Angelcot Jam

The jam came out wonderfully. Nice and thick with a wonderful flavor bringing out the best in this fruit. I shared it with some friends and they loved it as well. A great use for these apricots.

Small Batch Angelcot Apricot Jam
 
Ingredients
  • Angelcot apricots, pitted with skins on
  • sugar
  • pectin
Instructions
  1. Remove the pits from the apricots. Leave the skin on. Puree the apricots with a sticker blender or food processor.
  2. Weight the puree with a kitchen scale. Add an equal amount of sugar.
  3. Place a small plate in the freezer.
  4. Add no more than 2 cups of puree to a non-stick frying pan over high heat.
  5. Add 1 teaspoon of pectin for every cup of puree.
  6. Stir until the jam begins to thicken about 4 to 5 minutes.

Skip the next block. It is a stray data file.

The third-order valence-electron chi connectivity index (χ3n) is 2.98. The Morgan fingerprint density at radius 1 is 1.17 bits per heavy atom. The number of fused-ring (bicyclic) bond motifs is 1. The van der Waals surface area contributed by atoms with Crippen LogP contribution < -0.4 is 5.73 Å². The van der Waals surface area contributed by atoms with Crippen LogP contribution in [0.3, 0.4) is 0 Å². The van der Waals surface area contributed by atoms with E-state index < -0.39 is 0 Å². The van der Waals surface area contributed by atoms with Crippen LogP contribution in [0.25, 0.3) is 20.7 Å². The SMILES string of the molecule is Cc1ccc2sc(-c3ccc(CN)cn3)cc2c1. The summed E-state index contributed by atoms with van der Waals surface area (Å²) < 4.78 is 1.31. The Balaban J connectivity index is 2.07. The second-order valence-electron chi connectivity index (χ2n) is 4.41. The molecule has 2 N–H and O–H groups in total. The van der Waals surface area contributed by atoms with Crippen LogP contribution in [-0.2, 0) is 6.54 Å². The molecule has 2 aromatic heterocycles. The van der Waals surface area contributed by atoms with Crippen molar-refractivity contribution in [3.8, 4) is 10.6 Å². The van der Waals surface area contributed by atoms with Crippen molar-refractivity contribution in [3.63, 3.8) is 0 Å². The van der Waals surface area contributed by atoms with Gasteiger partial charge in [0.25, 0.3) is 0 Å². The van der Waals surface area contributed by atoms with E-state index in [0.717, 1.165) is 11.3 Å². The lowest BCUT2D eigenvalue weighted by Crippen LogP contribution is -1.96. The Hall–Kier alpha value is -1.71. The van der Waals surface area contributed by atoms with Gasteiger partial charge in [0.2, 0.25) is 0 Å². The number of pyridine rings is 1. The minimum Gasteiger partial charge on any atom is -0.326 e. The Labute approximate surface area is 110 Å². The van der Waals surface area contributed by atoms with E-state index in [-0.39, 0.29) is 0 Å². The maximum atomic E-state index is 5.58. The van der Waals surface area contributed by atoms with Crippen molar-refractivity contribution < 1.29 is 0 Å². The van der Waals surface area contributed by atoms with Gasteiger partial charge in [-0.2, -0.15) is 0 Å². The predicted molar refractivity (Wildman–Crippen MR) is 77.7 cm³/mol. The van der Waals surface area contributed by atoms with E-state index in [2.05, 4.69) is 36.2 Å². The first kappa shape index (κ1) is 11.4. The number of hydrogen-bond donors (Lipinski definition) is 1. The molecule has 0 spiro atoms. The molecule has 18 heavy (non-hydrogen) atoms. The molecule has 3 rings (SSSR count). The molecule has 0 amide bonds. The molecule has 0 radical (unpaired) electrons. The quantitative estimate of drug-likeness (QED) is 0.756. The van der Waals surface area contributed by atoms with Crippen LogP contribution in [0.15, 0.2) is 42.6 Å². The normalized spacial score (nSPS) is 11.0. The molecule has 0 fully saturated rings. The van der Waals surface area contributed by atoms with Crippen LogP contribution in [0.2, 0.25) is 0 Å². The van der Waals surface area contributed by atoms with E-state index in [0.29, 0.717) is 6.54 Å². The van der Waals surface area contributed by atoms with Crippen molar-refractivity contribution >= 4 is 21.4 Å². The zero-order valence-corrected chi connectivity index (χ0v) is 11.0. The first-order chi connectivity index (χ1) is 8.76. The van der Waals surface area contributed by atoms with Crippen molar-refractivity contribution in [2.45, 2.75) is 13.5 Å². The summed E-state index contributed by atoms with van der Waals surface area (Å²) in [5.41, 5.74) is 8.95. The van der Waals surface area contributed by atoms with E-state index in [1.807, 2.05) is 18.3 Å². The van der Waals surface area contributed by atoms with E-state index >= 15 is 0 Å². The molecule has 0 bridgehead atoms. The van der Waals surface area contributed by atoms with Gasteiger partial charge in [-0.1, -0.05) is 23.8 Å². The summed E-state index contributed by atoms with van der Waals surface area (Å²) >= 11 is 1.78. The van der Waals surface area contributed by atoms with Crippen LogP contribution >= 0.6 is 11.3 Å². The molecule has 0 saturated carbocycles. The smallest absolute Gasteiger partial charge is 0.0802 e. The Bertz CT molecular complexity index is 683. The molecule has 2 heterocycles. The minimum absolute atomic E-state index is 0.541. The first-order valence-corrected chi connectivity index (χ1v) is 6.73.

7. Remove from the heat.
  8. Place a little bit onto the plate you put in the freezer. Put back in the freezer for at least 1 minute. Tip the plate sideways. If the jam stays put, then it is done. If not, then cook the jam longer and try again until it is thick.
  9. Store jam in fridge or freezer. Or process in jars for room temperature storage.

 

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Strawberry Blood Orange Jam

Last Summer, I introduced you, the blog readers, to small batch jam making with my Strawberry Vanilla Jam recipe. It’s a wonderful way to try out new flavor combinations with a very small commitment. Also a great way to take an advantage of seasonal produce. While we are still months away from the Michigan strawberry season, late winter is also a good time for strawberries for me. It’s when the Florida strawberries are at their peak. With both Mexican and California strawberries also available it creates the lowest prices of the season due to the volume on the market. Strawberries can be had for $1 a pound, I even found some for $1 for a 2 pound container. What a great opportunity to add to my jam supply to help me through to warmer days.